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The Colorado Avalanche have dropped four games straight coming out of the All-Star break. They’re 4-5-1 in their last ten and 0-3-1 on the road trip so far.
Their road record has invited criticism and presently they’re 12-12-4.
With their 0-4 shutout loss against the Florida Panthers tonight, the Avs are officially in a little bit of a funk.
It’s not their first tough stretch of the season, they had a 4-4-2 period in late-November/early-December.
Of course one key difference from that earlier stretch is the production from the top stars. Nathan MacKinnon posted 19 points in that time, Mikko Rantanen had 12 points, and Val Nichushkin had seven.
MacKinnon has undoubtedly been on a tear, but he’s come back down to Earth following the break, Rantanen has looked apathetic or injured, and Nichushkin’s absence has been felt.
Special teams can offer insight into some of their struggles. The Avs are scoreless through the last 13 powerplay opportunities. On their lone man-advantage against Florida, Rantanen created three shots on net. Passes connected and they established the zone for more meaningful possession than we’ve seen lately, but their inability to convert continued to cost them.
For the fifth time in the last two games, Colorado took an offensive zone penalty. The culprit was an unlikely one too: Logan O’Connor. Usually so dialed into the details, even one of their most consistent players has been affected by the troubles of the team.
The penalty kill was deployed in the first period and allowed two goals against.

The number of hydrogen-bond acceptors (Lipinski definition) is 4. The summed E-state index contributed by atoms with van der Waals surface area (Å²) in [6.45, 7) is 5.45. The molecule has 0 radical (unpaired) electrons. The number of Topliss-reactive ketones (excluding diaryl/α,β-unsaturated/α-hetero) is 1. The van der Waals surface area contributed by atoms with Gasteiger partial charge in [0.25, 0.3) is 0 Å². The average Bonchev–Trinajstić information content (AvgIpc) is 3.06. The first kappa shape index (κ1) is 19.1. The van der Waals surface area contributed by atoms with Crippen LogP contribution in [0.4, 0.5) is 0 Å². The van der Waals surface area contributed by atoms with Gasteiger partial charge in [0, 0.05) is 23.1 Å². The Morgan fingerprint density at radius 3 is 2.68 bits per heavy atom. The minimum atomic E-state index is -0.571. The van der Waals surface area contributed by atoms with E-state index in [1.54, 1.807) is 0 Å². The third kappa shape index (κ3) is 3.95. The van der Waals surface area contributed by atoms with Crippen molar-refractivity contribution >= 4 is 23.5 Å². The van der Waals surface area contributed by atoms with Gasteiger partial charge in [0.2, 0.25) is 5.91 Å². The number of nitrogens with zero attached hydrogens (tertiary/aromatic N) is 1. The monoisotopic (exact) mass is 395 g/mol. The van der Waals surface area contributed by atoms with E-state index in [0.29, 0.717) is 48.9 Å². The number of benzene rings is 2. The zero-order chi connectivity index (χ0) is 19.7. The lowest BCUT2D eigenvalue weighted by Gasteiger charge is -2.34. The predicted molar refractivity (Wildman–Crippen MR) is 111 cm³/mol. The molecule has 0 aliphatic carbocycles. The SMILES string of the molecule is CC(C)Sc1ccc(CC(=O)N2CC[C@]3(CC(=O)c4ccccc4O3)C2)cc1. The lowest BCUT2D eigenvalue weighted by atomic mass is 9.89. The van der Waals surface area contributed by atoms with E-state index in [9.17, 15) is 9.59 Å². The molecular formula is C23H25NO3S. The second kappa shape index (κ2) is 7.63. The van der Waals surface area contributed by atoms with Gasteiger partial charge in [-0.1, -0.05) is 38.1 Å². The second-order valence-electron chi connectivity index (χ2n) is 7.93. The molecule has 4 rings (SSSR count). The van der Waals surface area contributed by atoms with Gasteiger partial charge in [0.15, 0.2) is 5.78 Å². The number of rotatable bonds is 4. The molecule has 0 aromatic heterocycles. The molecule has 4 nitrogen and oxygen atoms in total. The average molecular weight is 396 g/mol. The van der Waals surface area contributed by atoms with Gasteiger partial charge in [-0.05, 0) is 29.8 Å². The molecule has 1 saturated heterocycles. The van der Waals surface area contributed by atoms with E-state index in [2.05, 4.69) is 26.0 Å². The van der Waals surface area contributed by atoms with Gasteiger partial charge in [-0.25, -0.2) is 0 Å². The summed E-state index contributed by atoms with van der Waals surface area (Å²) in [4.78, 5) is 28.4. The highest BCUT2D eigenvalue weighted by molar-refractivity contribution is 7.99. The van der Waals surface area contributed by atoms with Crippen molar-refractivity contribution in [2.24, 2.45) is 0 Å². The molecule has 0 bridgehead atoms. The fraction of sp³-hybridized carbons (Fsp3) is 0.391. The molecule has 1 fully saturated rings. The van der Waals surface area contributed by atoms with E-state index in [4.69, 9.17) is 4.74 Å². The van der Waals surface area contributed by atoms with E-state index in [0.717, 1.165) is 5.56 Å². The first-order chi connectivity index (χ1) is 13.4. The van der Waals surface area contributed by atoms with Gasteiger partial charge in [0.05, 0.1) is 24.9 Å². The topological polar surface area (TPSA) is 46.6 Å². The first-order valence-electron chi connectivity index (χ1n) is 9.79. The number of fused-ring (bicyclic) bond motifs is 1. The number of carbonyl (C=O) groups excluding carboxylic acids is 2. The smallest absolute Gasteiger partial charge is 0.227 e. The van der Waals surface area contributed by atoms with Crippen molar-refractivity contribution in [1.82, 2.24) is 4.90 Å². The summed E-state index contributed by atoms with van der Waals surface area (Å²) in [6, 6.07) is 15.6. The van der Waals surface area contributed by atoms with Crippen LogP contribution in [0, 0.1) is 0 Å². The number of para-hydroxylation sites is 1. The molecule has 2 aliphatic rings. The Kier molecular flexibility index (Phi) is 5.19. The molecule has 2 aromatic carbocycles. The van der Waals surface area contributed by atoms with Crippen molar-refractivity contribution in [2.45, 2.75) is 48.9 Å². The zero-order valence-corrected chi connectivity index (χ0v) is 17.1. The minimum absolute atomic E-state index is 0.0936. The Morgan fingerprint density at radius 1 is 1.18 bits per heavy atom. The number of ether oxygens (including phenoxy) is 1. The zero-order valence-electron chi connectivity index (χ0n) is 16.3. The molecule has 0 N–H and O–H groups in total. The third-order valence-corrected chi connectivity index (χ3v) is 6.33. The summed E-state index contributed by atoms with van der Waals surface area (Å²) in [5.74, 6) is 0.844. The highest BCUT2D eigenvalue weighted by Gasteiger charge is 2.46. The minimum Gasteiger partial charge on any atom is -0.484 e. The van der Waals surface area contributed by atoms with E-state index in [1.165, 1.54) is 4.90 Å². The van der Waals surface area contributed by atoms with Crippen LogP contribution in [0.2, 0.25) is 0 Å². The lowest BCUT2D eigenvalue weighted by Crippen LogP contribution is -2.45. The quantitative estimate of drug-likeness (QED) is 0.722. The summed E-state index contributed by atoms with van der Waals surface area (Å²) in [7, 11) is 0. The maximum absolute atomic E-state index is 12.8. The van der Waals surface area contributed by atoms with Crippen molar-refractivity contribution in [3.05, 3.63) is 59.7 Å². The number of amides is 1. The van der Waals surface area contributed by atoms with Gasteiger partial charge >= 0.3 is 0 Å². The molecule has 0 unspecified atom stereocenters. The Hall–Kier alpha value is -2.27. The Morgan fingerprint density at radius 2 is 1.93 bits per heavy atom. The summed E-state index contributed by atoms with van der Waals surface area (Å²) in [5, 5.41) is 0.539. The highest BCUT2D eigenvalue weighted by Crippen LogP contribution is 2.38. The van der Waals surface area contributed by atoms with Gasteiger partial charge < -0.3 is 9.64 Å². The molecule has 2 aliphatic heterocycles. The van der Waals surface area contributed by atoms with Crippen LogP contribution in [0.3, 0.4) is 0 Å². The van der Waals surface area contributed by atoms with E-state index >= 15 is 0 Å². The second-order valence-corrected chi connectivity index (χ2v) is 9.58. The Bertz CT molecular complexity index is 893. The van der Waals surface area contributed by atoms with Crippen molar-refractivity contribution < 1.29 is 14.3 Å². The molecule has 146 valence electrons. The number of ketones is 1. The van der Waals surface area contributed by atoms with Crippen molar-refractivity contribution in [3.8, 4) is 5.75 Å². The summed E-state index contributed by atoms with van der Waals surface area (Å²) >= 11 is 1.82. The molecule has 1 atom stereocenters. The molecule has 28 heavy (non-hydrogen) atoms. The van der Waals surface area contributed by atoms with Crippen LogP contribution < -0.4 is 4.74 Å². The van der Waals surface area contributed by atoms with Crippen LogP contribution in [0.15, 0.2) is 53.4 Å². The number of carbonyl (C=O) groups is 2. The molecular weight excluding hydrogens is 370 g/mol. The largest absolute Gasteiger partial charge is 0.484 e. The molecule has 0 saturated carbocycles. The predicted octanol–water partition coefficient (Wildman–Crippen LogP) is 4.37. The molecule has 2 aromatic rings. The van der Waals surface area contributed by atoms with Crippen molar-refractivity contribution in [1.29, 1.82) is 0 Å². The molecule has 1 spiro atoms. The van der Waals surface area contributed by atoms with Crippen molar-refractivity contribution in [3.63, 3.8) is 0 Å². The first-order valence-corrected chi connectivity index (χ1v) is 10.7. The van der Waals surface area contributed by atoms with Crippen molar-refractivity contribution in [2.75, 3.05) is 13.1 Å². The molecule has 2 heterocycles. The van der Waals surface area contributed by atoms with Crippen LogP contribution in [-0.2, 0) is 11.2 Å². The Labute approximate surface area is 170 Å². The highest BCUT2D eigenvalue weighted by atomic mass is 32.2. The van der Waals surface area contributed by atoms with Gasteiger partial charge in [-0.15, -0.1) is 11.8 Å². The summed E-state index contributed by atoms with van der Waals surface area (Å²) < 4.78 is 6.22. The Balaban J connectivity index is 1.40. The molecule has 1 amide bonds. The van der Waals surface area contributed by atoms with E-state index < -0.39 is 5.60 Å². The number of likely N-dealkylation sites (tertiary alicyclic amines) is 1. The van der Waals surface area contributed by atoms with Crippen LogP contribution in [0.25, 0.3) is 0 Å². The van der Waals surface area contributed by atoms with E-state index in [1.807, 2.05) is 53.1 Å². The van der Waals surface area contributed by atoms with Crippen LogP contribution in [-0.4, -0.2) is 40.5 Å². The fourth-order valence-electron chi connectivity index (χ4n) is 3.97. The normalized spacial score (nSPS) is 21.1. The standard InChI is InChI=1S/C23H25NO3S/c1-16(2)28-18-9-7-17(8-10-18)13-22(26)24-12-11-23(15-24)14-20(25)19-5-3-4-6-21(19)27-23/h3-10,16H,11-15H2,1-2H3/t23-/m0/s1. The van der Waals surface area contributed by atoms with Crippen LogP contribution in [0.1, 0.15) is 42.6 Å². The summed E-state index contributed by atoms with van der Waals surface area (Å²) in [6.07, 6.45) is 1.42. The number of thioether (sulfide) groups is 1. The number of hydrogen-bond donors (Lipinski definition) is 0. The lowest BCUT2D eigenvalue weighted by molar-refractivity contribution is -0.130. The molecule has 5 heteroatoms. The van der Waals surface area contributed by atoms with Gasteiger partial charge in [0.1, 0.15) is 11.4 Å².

On the first goal, Josh Manson and Joel Kivivranta battled hard in the corner – Manson especially. Manson got the puck out to Andrew Cogliano to clear, but his clear angled off the board right to Brandon Montour at the point.
Florida cycled the puck high-to-low and Aleksandar Barkov found Carter Verhaeghe at the crease. Verhaeghe angled the pass in and it bounced off Alexander Georgiev’s pad back into the blue paint, but Verhaeghe banged it home from there.
On the second goal, Barkov passed to Matt Tkachuk in the right-circle from behind the net. Tkachuk fed Sam Reinhart in the slot and Reinhart dropped to one knee and snapped the puck in. There wasn’t much more Cale Makar could have done defensively. He tried to tie up Barkov’s lane initially and got back quickly to try and block Reinhart.
The goal was identical to Reinhart’s powerplay goal against the Avs in Colorado earlier this month, so I might have liked to see O’Connor more aggressive to confront him in the slot.
A failed clear from Cogliano and O’Connor’s missed assignment in the slot left Georgiev in a tough spot.
Are O’Connor and Cogliano the problem? No, but they are a symptom of a detail issue.
Makar has been responsible for some defensive gaffes we’re not used to seeing, especially in the New Jersey game. Devon Toews had one giveaway tonight and Makar had three.
The Bowen Byram and Jack Johnson pairing has also suffered.
Byram has looked unconfident.
He went without a registered in-game event in the Carolina game, so it was an improvement to see two shots on net, three additional attempts stopped, three blocks, and a team-high four hits. But alongside that, Byram accounted for two giveaways.
His pair posted the worst Corsi-for-percentage of all defensemen on the night. In 20:04 TOI, Byram was on the ice for 22 scoring-chances-against and with Johnson combined for the most scoring-chances-against of any players.
Usually Colorado’s backend acts as an extra forward on the ice, but the production hasn’t been there the last few games. Girard and Josh Manson have shown promise, but from the top-down, their d-corps has looked spread thin.